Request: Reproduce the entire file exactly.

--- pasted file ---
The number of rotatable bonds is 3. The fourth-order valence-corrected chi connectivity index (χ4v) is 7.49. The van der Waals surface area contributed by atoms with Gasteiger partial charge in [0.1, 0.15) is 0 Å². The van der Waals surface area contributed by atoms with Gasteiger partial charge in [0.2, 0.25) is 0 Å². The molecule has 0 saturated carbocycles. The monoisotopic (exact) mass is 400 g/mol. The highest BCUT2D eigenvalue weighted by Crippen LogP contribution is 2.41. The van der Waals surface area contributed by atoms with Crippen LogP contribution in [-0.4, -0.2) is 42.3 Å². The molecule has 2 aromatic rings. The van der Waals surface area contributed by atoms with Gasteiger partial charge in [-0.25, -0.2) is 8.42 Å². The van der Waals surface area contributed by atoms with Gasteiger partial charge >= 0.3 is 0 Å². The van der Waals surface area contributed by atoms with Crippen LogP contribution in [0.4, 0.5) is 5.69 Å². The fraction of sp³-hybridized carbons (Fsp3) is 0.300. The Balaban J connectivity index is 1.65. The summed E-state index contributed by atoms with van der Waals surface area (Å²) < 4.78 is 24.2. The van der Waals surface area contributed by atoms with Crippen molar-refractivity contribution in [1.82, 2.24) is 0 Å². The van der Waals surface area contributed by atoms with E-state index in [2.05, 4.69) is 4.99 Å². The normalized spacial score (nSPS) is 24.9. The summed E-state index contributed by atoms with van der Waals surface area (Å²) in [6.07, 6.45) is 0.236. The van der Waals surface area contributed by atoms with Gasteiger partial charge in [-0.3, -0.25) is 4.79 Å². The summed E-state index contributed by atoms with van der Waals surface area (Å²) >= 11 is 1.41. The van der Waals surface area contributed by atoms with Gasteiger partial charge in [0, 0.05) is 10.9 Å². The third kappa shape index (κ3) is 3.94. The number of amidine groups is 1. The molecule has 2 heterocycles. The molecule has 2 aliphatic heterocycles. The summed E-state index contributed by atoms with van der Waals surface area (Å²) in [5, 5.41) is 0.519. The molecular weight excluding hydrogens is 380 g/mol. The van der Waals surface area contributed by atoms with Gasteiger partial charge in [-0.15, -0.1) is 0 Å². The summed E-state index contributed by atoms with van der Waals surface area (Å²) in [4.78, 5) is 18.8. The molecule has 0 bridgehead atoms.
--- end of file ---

The number of rotatable bonds is 3. The fourth-order valence-corrected chi connectivity index (χ4v) is 7.49. The van der Waals surface area contributed by atoms with Gasteiger partial charge in [0.1, 0.15) is 0 Å². The van der Waals surface area contributed by atoms with Gasteiger partial charge in [0.2, 0.25) is 0 Å². The molecule has 0 saturated carbocycles. The monoisotopic (exact) mass is 400 g/mol. The highest BCUT2D eigenvalue weighted by Crippen LogP contribution is 2.41. The van der Waals surface area contributed by atoms with Crippen LogP contribution in [-0.4, -0.2) is 42.3 Å². The molecule has 2 aromatic rings. The van der Waals surface area contributed by atoms with Gasteiger partial charge in [-0.25, -0.2) is 8.42 Å². The van der Waals surface area contributed by atoms with Gasteiger partial charge >= 0.3 is 0 Å². The van der Waals surface area contributed by atoms with Crippen LogP contribution in [0.4, 0.5) is 5.69 Å². The fraction of sp³-hybridized carbons (Fsp3) is 0.300. The Balaban J connectivity index is 1.65. The summed E-state index contributed by atoms with van der Waals surface area (Å²) < 4.78 is 24.2. The van der Waals surface area contributed by atoms with Crippen molar-refractivity contribution in [1.82, 2.24) is 0 Å². The van der Waals surface area contributed by atoms with E-state index in [2.05, 4.69) is 4.99 Å². The normalized spacial score (nSPS) is 24.9. The summed E-state index contributed by atoms with van der Waals surface area (Å²) in [6.07, 6.45) is 0.236. The van der Waals surface area contributed by atoms with Gasteiger partial charge in [-0.3, -0.25) is 4.79 Å². The summed E-state index contributed by atoms with van der Waals surface area (Å²) >= 11 is 1.41. The van der Waals surface area contributed by atoms with Gasteiger partial charge in [0, 0.05) is 10.9 Å². The third kappa shape index (κ3) is 3.94. The number of amidine groups is 1. The molecule has 2 heterocycles. The molecule has 2 aliphatic heterocycles. The summed E-state index contributed by atoms with van der Waals surface area (Å²) in [5, 5.41) is 0.519. The molecular weight excluding hydrogens is 380 g/mol. The van der Waals surface area contributed by atoms with Gasteiger partial charge in [-0.15, -0.1) is 0 Å². The summed E-state index contributed by atoms with van der Waals surface area (Å²) in [4.78, 5) is 18.8. The molecule has 0 bridgehead atoms.